Countdown to July 2, 2000

The Narco News Bulletin

1999: The Stealing of the Guerrero State Election

Part Three of Our Special Election Report

June 16, 2000

Guerrero, the southern Mexican state that includes the international tourist Meccas of Acapulco, Zihuatanejo and Taxco -- is in many ways a microcosm of Mexico itself.

Beyond its lucrative tourism industry, Guerrero is rich in natural resources, including gold and silver mines. Agriculturally fertile, especially in its selvatic tropical regions, Guerrero produces food, lumber, and, in some isolated mountain areas, marijuana and poppy. Straddling the Pacific Ocean, it is an increasingly important route for South American cocaine. The Narco News Bulletin addressed this on our first day of publication, as the first item in the publisher's Shots of Grace column.

Despite its great natural wealth, most of Guerrero's citizens live in dire poverty. More than 63-percent of its children suffer from malnutrition; 36-percent of its infants are malnourished in the catagory of "high risk." More than half of their parents are illiterate; 57-percent live in homes with an earthen floor, and 69-percent of all homes are either without potable water, electricity or adequate protection from the elements.

Guerrero has a large rural indigenous population and a long history of military-police repression (see the Rudolfo Montiel story). This has given birth to a history of guerrilla movements, the most famous of which occured in the 1970s and led by the legendary Lucio Cabañas and Genaro Vasquez. In recent years there has been occassional fighting between military-police officials and the Popular Revolutionary Army (EPR in its Spanish acronym) and the Popular Indigenous Revolutionary Army (ERPI). Two recent massacres by police and military against civilians -- Aguas Blancas and El Charco -- have scandalized the conscience of the nation.

And yet, in Guerrero, government repression is more focused on social activists and political leaders who use electoral and peaceful means. In the past decade, 30 leaders of the Democratic Revolution Party (PRD) have been assassinated in Guerrero; many more have been kidnapped, tortured, disappeared and persecuted in every manner imaginable. There are at least 120 political prisoners in state penitentiaries. Some were framed on drug charges -- just like the June 2000 Drug War Heroes of the Month in Chiapas -- including one popular school teacher upon whom military officials at a roadblock planted marijuana (he spent a year in prison before attorneys and human rights groups were able to convince a judge that the contraband was imposed upon him by the very soldiers who detained him.)

Explosion into civil war has so far been detained by one factor only: The rise of Civil Society.

One of 20,000 Guerrero citizens who walked 11 days to Mexico City to protest Election Fraud
March 1999
photo D.R. 1999 Al Giordano

The traditional opposition bases of rural farmers and fishermen, many of them indigenous, are now joined in alliance by the middle classes of Acapulco and other population centers. Small business owners, schoolteachers, students, professionals, workers in the tourism industry, together with the rural social movements, seized control of the PRD party in recent years.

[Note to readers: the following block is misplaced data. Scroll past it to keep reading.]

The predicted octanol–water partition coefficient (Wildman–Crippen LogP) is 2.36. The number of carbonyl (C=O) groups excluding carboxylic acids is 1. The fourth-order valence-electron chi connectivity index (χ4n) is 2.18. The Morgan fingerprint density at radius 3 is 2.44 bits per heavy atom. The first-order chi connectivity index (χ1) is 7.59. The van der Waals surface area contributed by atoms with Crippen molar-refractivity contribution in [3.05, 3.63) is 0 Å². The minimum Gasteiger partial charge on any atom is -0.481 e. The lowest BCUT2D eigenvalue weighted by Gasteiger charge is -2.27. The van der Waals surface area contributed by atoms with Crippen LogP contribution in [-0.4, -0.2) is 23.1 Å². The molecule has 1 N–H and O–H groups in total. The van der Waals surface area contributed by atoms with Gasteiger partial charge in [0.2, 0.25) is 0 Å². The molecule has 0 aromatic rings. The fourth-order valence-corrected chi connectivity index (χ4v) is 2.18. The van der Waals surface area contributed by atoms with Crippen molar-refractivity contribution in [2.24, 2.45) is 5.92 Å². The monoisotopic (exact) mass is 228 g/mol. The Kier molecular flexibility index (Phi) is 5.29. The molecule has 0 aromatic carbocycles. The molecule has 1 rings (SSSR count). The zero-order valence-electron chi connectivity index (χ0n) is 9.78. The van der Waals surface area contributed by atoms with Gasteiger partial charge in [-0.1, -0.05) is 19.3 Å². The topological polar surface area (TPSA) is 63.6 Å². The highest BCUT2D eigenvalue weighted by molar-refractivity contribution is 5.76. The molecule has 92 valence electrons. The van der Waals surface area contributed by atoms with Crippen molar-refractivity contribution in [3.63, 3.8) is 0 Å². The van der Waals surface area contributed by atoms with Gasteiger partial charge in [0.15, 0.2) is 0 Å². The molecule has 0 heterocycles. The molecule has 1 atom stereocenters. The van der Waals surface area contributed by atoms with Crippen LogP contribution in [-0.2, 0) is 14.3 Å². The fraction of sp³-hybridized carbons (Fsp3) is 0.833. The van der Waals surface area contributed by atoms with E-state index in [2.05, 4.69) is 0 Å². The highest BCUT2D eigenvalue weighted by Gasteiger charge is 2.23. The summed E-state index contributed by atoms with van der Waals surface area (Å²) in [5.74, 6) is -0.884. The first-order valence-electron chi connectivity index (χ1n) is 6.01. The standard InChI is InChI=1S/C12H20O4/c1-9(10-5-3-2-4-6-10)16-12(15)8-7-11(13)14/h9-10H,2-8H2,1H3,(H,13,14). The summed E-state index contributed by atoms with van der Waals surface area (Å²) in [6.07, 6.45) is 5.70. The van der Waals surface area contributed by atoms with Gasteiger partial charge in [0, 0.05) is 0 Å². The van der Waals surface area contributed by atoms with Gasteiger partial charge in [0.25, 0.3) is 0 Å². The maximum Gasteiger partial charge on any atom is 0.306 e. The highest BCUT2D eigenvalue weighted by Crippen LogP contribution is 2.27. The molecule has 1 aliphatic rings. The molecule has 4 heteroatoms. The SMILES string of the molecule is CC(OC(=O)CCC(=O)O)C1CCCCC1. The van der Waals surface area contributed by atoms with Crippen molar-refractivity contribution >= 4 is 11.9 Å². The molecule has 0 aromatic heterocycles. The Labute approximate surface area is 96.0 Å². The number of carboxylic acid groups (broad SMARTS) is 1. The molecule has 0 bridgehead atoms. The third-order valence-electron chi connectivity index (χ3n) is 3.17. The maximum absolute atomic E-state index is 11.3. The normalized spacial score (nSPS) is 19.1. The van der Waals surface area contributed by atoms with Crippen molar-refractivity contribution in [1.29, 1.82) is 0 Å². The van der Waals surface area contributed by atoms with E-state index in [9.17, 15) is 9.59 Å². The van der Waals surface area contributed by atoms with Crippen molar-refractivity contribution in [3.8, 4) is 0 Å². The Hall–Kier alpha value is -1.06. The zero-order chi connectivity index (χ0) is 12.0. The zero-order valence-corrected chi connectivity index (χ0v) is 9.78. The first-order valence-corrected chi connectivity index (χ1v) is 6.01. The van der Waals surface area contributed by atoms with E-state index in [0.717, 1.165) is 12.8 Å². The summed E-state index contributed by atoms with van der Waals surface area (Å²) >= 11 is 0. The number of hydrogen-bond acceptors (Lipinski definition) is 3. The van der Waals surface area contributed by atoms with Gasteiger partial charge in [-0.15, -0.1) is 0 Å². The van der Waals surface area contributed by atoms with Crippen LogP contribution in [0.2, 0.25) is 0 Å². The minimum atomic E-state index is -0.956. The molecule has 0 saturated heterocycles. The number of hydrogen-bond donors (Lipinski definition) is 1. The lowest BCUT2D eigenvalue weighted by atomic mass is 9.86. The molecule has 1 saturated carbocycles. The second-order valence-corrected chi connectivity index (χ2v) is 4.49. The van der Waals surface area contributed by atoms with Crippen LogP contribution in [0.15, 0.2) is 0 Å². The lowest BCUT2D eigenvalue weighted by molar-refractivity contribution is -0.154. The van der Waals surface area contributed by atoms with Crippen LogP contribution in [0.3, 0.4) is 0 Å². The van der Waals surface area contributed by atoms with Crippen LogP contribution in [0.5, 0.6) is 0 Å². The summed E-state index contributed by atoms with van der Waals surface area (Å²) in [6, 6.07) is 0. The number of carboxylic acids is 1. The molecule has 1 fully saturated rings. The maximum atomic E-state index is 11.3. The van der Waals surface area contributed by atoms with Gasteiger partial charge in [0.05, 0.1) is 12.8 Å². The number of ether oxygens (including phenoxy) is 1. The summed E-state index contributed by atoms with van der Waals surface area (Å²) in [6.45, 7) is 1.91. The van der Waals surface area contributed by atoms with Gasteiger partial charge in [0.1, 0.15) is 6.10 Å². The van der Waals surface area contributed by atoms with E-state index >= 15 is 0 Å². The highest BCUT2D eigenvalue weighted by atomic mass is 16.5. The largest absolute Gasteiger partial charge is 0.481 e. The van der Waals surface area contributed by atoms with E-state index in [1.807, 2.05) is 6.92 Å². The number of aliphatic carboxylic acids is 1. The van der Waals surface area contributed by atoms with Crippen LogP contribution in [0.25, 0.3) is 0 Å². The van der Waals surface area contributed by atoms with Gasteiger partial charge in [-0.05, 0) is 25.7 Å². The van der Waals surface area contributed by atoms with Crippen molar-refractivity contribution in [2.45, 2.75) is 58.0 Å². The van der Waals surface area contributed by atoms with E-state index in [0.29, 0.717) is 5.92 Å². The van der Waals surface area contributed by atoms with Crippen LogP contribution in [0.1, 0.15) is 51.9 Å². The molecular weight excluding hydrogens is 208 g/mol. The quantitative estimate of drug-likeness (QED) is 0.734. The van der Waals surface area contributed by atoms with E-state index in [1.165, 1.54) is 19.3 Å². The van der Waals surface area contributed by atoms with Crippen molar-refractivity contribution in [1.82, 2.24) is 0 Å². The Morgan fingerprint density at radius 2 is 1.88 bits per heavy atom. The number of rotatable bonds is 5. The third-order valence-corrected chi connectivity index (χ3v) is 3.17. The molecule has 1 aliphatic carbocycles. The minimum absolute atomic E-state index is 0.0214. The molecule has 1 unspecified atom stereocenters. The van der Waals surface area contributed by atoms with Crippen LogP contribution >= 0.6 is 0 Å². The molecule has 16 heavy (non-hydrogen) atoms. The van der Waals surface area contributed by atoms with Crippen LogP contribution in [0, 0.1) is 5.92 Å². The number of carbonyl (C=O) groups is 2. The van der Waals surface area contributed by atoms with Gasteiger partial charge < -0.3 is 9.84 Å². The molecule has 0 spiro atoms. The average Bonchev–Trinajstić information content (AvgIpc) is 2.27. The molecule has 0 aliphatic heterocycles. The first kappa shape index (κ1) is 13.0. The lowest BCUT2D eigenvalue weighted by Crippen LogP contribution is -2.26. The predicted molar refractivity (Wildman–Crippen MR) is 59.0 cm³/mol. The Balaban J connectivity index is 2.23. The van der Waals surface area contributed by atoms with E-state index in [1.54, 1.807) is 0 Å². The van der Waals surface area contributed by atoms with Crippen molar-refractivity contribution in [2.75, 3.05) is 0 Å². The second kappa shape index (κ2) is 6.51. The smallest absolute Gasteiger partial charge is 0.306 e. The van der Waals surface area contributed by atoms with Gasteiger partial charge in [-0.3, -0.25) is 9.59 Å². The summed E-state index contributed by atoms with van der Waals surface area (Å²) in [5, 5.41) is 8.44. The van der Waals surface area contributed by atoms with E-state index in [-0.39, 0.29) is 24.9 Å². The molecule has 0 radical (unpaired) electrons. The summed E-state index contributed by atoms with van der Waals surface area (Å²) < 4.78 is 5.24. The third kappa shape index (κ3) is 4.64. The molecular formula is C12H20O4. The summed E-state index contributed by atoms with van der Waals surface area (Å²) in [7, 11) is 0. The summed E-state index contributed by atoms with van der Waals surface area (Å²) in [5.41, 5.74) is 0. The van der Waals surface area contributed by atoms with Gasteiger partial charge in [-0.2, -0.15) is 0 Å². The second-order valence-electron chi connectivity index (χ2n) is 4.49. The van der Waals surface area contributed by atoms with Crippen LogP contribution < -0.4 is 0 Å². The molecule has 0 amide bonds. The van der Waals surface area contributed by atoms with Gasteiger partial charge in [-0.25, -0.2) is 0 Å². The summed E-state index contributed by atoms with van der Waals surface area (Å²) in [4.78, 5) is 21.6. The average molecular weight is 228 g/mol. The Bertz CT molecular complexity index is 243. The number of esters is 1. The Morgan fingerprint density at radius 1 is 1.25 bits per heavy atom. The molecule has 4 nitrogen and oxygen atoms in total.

Whereas in some other regions, the PRD has itself been plagued by electoral irregularities and manipulations by former PRI members among others, the Guerrero party has been remarkable in its strict adherence to democratic principles. In 1999, the party members nominated through a state primary the federal Senator Félix Salgado Macedonio as their gubernatorial candidate.

Félix Salgado Macedonio
Elected by the People of Guerrero on February 7, 1999
March 7, 1999: Chilpancingo, Guerrero -- beginning the "Exodus for Democracy" to Mexico City
photo D.R. 1999 Al Giordano

Salgado, a folksy, outspoken afficcionado of motorcycles with a sense of humor and a national profile, brought his party to victory in 1999, only to see the election stolen.

This is a very serious claim to make. Here we will document exactly how the election was stolen in Guerrero 1999.

The official results themselves invite inquiry. They show a victory of less than one-percent for the PRI candidate René Juárez: 421,505 votes for the PRI candidate and 406,948 votes for the PRD candidate Salgado. (The smattering of votes for three other parties -- including the once-formidable National Action Party, the PAN, in Guerrero -- added up to slightly more than the difference of around one percent.)

The Salgado forces were able to, for the first time in the state's history, monitor all of the 3,867 ballot locations throughout Guerrero.

They documented the following acts of electoral fraud in 2,023 polling places; that is, more than half the ballot boxes in the state:

-- Stuffing of ballot boxes

-- Votes cast by deceased citizens

-- massive participation by federal military troops using other people's voter credentials

-- the disappearance of known opposition voters from the voting lists

Exodus for Democracy
March 9, 1999 -- Mezcala, Guerrero
photo D.R. 1999 Al Giordano

These blatant vote-stealing practices fall under the catagory of Traditional Fraud which the ruling party tends to invoke only when it has its back against the wall, as it did in Guerrero on February 7, 1999.

In 729 of these polling places, the fraud was serious enough that under Mexican federal and state election law it merited complete disqualification of the tally. But the laws that exist were not invoked or accepted by the state and federal election tribunals.